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You are and always will be responsible for your actions

You are and always will be responsible for your actions

Photographer:Fotograaf: simonegolob.nl

Are our brains who we are?

Are our brains who we are? “Yes,” answers Tom de Graaf, final-year PhD student at cognitive neurosciences and recently one of the team captains of ‘Brein in Beeld’; the UM team that won the public award during the 2011 Academic Annual Award. “But the point is that people attach all kinds of scary things to a statement like that. For example, they draw the conclusion that if we are our brains, then that thing in our heads predetermines everything. Upbringing and social environment would have no influence. They assume that the brain is something fixed. But nothing could be further from the truth. Our brains are changing all the time. Otherwise how could we learn something new, remember things or have memories?”

Another “scary” conclusion: “If I am only my brain, then I am doing nothing wrong, but it’s my neurons that make a mistake. This implies that personal responsibility and free will would not exist. I knock that on the head immediately: We are our brain, so we are also our neurons, and free will and responsibility come from that.”

De Graaf also brushes away the popular remark that everything is so flat, so bare, so without mysticism, religiosity or metaphysics. “The brain consists of approximately a hundred billion neurons, each of which makes up to ten thousand connections. The complexity is so immense that it is impossible to comprehend. It shows us only a tiny bit. That is where the mysticism is. What more would you want to be? It is the smartest system in the world. When you start to understand a little more about the brain, it is mind-blowing.” And yes, that is also where our consciousness is, he says. Just like the subconscious: “We are unaware of most of the things that happen in our brain; a tremendous amount of information processing happens subconsciously. I won't comment on Freud’s subconscious, because I know too little about that.”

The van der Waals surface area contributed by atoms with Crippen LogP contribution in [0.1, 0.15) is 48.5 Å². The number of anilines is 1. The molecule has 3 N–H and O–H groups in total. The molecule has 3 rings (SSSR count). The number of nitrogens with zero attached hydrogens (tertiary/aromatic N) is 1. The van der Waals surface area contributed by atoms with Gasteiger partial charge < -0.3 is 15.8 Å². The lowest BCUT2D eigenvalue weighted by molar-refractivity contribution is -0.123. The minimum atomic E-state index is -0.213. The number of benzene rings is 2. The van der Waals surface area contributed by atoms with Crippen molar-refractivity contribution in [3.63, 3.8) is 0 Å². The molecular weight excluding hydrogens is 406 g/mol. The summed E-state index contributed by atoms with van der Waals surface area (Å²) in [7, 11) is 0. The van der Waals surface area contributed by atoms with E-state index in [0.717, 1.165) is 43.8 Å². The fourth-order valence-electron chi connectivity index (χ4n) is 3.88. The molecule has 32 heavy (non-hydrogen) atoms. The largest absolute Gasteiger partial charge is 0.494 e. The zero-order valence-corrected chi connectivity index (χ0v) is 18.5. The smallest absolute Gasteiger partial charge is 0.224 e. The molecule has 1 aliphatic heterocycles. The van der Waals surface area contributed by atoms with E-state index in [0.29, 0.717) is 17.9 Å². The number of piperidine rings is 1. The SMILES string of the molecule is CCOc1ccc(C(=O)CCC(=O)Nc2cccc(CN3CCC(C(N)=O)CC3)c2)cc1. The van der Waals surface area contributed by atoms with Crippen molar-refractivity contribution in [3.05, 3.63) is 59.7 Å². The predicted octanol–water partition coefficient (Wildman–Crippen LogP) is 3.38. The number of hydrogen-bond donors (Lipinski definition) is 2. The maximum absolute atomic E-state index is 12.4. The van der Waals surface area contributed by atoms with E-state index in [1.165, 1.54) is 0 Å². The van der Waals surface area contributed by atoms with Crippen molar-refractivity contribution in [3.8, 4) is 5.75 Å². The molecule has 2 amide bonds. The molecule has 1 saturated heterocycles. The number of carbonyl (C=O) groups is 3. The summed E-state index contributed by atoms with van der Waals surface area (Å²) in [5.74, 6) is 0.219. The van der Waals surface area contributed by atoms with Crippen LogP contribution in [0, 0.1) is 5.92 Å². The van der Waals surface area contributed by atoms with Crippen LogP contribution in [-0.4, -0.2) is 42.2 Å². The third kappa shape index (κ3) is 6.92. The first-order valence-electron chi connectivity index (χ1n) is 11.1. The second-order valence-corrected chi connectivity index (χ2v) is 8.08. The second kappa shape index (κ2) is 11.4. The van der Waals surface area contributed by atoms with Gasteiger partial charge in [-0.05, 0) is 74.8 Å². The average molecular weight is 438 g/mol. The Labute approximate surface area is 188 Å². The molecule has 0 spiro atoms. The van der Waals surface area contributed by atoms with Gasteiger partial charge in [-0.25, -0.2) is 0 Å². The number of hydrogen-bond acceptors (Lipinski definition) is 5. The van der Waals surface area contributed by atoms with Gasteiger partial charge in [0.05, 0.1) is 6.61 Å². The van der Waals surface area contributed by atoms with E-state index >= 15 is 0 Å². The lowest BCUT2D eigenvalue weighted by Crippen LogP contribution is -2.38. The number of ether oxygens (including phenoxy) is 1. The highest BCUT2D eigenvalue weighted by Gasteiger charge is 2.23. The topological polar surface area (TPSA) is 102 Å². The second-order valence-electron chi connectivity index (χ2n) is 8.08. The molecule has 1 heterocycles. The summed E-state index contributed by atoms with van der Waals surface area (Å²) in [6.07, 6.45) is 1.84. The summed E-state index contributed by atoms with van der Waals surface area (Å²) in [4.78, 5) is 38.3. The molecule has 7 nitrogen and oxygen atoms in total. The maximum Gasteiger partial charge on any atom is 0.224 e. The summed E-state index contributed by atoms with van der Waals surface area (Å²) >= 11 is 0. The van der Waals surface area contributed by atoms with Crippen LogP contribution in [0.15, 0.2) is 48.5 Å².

De Graaf himself also draws a “scary” conclusion. “What would it mean if we were not our brains? What would we be then? Something immaterial that lives on after we have died? Something that we cannot say anything about with any certainty? I would rather be my brain, at least we can understand that. I admit that it is also a kind of belief, but then one based on data.”

One more thing: “If you have doubts about whether you are your brain, do the following mind game: if you could stay alive by having an arm or heart transplant, would you do that? Most people would say yes. If you could stay alive by having a brain transplant, so getting someone else’s brain, would you say yes to that too? If your answer is no, then you are well on the way to accepting that you are your brain.”

 

Riki Janssen

The Royal Netherlands Academy of Arts and Sciences (KNAW) has listed the 50 most important research questions for the Netherlands. The 50th is the result of a competition, which was won by two UM researchers.

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